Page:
The logs have adapted to become artistic sketches on the shore. I come to my looking place along this beach and photograph the pilings, draw them, and imagine how they looked when when a boat came alongside and anchored. 
I brought my children to this beach twenty-five years ago. We  walked along the shore and looked under rocks to find little crabs. Once we dammed up the tiny stream that ran into water and made replicas of rivers and deltas. I made my children empty their shoes, pockets, and seams of sand so that we didn't bring the beach home with us. Now my children are grown and I've adapted to taking grandchildren here or more often I come by myself. The pilings remind me to love the life that is mine today.



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My novel Rubato

A murder mystery about a morally compromised woman’s resolve to protect her musical discovery. 



Wednesday, May 2, 2018

Writing Wednesday- Writing A Scene For Book 2

“If he saw three balls, he had to juggle. If he saw two towers, he had to walk! That’s how he was.”
Mordicai Gerstein
The Man Who Walked Between the Towers



The story of Phillipe Petit really fascinates me.


Before his Twin Towers walk, Petit was known to New Yorkers for his frequent tightrope-walking performances and magic shows in the parks of New York, especially Washington Square Park. Petit's most famous performance was in August 1974, conducted on a wire between the roofs of the Twin Towers of the World Trade Center in Manhattan, a quarter mile above the ground. He performed for 45 minutes, making eight passes along the wire, during which he walked, danced, lay down on the wire, and saluted watchers from a kneeling position. Office workers, construction crews and policemen cheered him on.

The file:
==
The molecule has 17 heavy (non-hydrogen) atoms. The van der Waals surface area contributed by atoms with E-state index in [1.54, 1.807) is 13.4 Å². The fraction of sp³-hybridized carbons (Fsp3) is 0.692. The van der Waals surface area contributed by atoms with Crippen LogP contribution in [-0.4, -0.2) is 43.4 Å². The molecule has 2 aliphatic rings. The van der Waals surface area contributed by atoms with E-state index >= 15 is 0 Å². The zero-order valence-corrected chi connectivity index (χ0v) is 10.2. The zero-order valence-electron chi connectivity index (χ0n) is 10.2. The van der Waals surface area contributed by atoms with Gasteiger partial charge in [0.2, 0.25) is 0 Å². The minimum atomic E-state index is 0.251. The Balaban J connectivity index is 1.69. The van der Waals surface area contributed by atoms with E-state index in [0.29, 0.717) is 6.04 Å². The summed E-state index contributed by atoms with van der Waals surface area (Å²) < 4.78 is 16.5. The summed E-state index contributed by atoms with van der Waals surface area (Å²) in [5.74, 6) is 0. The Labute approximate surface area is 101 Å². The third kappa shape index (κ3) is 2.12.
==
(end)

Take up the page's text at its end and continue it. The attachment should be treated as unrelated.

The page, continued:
In my sequel to Rubato I introduce Miquel Ruiz who dreams of walking the wire to the music of Erik Satie. He is a modern day Gymnopodist.

Miquel relaxed his cramped foot under the covers. He flexed and pointed his toes. He was dreaming that his mother had locked him into his room. She was angry that he skipped school; she would have been angrier to know he had skipped school to walk a wire at the park. He could hear her voice, tight, restrained, but full of warning. Another voice returned the heat with an equal strained tone. Who was the second voice? Miquel brushed his eyes with the back of his hand. This wasn’t a dream, this was his mother fighting with Pablo downstairs. He heard the cupboard slam shut and water running. She must be making breakfast. He turned over in his bed and saw the clock. It was evening and why was he in his bed?
“Don’t you dare get him involved in your gang, Pablo!” Her sentence was punctuated by the clanging of pots and pans.
“Why? Are you worried that your precious younger son will finally become a man and leave you?”
 Miquel heard the slap but he felt it as if she had used her hand on his own face. He imagined the heat rising on Pablo’s cheek. Miquel moved to the edge of his bed and reached for his shoes.